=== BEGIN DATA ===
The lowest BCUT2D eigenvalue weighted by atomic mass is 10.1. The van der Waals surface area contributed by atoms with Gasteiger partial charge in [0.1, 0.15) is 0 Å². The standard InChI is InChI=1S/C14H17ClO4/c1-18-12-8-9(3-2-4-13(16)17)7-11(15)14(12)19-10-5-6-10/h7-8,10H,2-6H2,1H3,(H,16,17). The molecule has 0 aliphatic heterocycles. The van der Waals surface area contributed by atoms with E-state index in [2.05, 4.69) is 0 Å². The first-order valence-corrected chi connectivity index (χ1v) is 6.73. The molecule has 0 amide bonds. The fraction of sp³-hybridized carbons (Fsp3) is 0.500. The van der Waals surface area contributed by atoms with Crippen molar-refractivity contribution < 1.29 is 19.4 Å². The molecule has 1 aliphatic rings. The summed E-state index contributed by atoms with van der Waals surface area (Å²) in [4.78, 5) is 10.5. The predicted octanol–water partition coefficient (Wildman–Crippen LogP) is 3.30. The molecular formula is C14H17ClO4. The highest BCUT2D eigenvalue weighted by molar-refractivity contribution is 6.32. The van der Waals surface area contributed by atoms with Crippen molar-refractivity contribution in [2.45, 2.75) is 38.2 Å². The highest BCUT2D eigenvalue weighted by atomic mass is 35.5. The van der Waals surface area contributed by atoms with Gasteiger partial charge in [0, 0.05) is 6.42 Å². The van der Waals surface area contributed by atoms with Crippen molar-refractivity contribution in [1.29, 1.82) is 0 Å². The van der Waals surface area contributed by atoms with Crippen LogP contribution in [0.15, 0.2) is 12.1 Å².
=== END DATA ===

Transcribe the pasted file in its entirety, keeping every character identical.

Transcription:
The lowest BCUT2D eigenvalue weighted by atomic mass is 10.1. The van der Waals surface area contributed by atoms with Gasteiger partial charge in [0.1, 0.15) is 0 Å². The standard InChI is InChI=1S/C14H17ClO4/c1-18-12-8-9(3-2-4-13(16)17)7-11(15)14(12)19-10-5-6-10/h7-8,10H,2-6H2,1H3,(H,16,17). The molecule has 0 aliphatic heterocycles. The van der Waals surface area contributed by atoms with E-state index in [2.05, 4.69) is 0 Å². The first-order valence-corrected chi connectivity index (χ1v) is 6.73. The molecule has 0 amide bonds. The fraction of sp³-hybridized carbons (Fsp3) is 0.500. The van der Waals surface area contributed by atoms with Crippen molar-refractivity contribution < 1.29 is 19.4 Å². The molecule has 1 aliphatic rings. The summed E-state index contributed by atoms with van der Waals surface area (Å²) in [4.78, 5) is 10.5. The predicted octanol–water partition coefficient (Wildman–Crippen LogP) is 3.30. The molecular formula is C14H17ClO4. The highest BCUT2D eigenvalue weighted by molar-refractivity contribution is 6.32. The van der Waals surface area contributed by atoms with Crippen molar-refractivity contribution in [2.45, 2.75) is 38.2 Å². The highest BCUT2D eigenvalue weighted by atomic mass is 35.5. The van der Waals surface area contributed by atoms with Gasteiger partial charge in [0, 0.05) is 6.42 Å². The van der Waals surface area contributed by atoms with Crippen molar-refractivity contribution in [1.29, 1.82) is 0 Å². The van der Waals surface area contributed by atoms with Crippen LogP contribution in [0.15, 0.2) is 12.1 Å².